The end of World War One in 1918, was the reason that the Treaty of Versailles was signed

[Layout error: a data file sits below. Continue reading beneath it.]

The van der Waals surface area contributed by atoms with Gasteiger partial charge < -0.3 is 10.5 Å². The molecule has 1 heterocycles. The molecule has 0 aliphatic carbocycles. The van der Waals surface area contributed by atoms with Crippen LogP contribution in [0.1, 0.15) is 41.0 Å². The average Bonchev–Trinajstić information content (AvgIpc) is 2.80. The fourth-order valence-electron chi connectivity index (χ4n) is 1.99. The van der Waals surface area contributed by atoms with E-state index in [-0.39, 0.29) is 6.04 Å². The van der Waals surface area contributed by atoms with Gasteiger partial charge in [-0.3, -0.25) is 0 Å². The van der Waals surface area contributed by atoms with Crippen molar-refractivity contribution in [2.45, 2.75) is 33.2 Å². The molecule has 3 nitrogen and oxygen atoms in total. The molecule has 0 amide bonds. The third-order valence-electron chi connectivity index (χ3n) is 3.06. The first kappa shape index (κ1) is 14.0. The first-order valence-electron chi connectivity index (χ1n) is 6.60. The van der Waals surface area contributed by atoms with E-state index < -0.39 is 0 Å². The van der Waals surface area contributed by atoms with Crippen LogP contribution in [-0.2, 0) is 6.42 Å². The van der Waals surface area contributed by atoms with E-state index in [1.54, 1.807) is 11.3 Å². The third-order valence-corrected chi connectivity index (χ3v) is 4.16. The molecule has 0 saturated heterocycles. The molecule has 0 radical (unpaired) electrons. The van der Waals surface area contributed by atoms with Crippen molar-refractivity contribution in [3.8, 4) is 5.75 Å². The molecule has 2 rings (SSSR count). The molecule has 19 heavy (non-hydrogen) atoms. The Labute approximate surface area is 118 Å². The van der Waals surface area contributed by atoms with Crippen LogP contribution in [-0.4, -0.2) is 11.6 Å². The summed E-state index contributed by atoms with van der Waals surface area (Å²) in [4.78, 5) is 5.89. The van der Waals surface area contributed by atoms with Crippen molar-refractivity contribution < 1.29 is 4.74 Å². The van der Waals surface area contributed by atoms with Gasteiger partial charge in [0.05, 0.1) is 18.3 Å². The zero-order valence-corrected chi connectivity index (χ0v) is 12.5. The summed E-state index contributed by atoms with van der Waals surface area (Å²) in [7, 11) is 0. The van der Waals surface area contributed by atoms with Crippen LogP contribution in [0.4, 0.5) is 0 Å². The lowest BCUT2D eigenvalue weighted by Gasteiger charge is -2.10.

and it was also the shadow of the Russian Revolution. There were three very important politicians that led this all. They were David Lloyd George, Georges Clemenceau and Woodrow Wilson. Most of them wanted to see the destruction of Germany but some like Lloyd George, were more cautious. There is some truth to the fact that opposition forces helped to defeat the treaty, but over all it was Wilson's stubbornness that led to its defeat in the Senate. Wilson's righteous views of his efforts were so strong that not even the advice and urging of his closest confidants could sway his stance. In the primary steps to form the treaty, Wilson made a trip to Paris in order to organize a peace assignment Wilson outlined his peace proposals to the American Congress in on January 8 th, 1918 and They became known as the 'Fourteen Points' and 'Four principles'. Wilson also exasperated the Republicans because he refused to include a single republican senator; so the only choice he had to deal with was Henry Cabot Lodge; who happened to be Wilson's main rival. But this unawareness in bringing balance may have been the triumph, that would grow to obliterate Wilson. President Wilson and it would settle worldly issues controlled by the great powers. Wilson finally gained a conquest at the table when Old World diplomats agreed in 1919. They were to create the League Covenant, which was the main component to the final peace treaty. But after this was done President Wilson was urged back home to serious hostility. Directed by Lodge, the irreconcilables and the Battalion of Death destined the treaty and it's envisioned foreign entanglements, particularly with France. So the effect of all these would be that America would be forced to help fight another German invasion [DA]. Every thing wasn't all dandy when introducing the treaty either. Once the Treaty of Versailles was introduced to the community many liberals were not pleased with what it contained and covered. The liberals show, with The New Republican [DB], that they don't like the treaty and are not satisfied with what it has done. They believe it hasn't done enough. The New Republican shows why the liberals didn't agree with the Treaty of Versailles, which was that it did not offer peace so it did not make up for the war. It wasn't just the liberals that had problems with the treaty. So did additional forces. They disliked the treaty, but not for its foreign entanglements. They just didn't like it for the main reason that it didn't go far enough to be effective. The liberals were the most critical of the Treaty of Versailles because they did not believe that it effectively reconstructed the inequity in Europe but instead creating more hatred amongst the nations of Europe; they believed that it did the exact opposite of what it was believed to do. Because of the well know separation available in the American senate it gave the connected senate of Europe a great benefit. Because they were connected they were had a stronger bargaining position. President Wilson found a needed to defend the American senators welfare; even if it meant not caring about what we were doing to other countries. [DF] The Clemenceau of France pressed for French demands of the German Rhineland and Saar Valley, but Wilson's resistance led the French to compromise where Saar would belong to the League of Nations for fifteen years. The people believed that what he was doing to